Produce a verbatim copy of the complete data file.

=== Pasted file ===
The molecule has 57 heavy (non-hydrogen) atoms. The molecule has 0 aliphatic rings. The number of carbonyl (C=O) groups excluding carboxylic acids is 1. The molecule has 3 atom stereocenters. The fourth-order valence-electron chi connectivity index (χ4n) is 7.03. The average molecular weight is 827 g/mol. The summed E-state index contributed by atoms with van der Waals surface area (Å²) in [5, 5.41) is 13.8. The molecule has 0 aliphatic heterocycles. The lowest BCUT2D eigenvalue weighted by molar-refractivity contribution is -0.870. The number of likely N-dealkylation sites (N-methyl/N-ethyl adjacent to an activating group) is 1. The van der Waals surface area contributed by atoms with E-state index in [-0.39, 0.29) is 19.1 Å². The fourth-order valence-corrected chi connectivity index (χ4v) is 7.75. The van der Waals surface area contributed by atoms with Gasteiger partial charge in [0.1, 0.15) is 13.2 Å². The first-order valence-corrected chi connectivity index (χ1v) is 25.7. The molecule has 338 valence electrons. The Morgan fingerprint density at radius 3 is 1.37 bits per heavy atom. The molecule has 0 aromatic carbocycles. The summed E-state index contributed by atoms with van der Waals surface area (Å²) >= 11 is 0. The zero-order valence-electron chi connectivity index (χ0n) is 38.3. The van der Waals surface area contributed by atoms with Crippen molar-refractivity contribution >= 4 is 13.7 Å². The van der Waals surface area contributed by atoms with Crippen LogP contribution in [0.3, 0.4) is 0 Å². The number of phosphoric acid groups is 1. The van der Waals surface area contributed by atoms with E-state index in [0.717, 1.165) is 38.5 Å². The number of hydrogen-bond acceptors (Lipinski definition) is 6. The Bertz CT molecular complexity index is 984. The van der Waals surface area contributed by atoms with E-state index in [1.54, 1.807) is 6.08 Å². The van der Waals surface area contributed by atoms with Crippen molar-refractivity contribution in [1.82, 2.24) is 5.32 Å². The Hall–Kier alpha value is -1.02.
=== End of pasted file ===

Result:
The molecule has 57 heavy (non-hydrogen) atoms. The molecule has 0 aliphatic rings. The number of carbonyl (C=O) groups excluding carboxylic acids is 1. The molecule has 3 atom stereocenters. The fourth-order valence-electron chi connectivity index (χ4n) is 7.03. The average molecular weight is 827 g/mol. The summed E-state index contributed by atoms with van der Waals surface area (Å²) in [5, 5.41) is 13.8. The molecule has 0 aliphatic heterocycles. The lowest BCUT2D eigenvalue weighted by molar-refractivity contribution is -0.870. The number of likely N-dealkylation sites (N-methyl/N-ethyl adjacent to an activating group) is 1. The van der Waals surface area contributed by atoms with E-state index in [-0.39, 0.29) is 19.1 Å². The fourth-order valence-corrected chi connectivity index (χ4v) is 7.75. The van der Waals surface area contributed by atoms with Gasteiger partial charge in [0.1, 0.15) is 13.2 Å². The first-order valence-corrected chi connectivity index (χ1v) is 25.7. The molecule has 338 valence electrons. The Morgan fingerprint density at radius 3 is 1.37 bits per heavy atom. The molecule has 0 aromatic carbocycles. The summed E-state index contributed by atoms with van der Waals surface area (Å²) >= 11 is 0. The zero-order valence-electron chi connectivity index (χ0n) is 38.3. The van der Waals surface area contributed by atoms with Crippen molar-refractivity contribution >= 4 is 13.7 Å². The van der Waals surface area contributed by atoms with Crippen LogP contribution in [0.3, 0.4) is 0 Å². The number of phosphoric acid groups is 1. The van der Waals surface area contributed by atoms with E-state index in [0.717, 1.165) is 38.5 Å². The number of hydrogen-bond acceptors (Lipinski definition) is 6. The Bertz CT molecular complexity index is 984. The van der Waals surface area contributed by atoms with E-state index in [1.54, 1.807) is 6.08 Å². The van der Waals surface area contributed by atoms with Crippen molar-refractivity contribution in [1.82, 2.24) is 5.32 Å². The Hall–Kier alpha value is -1.02.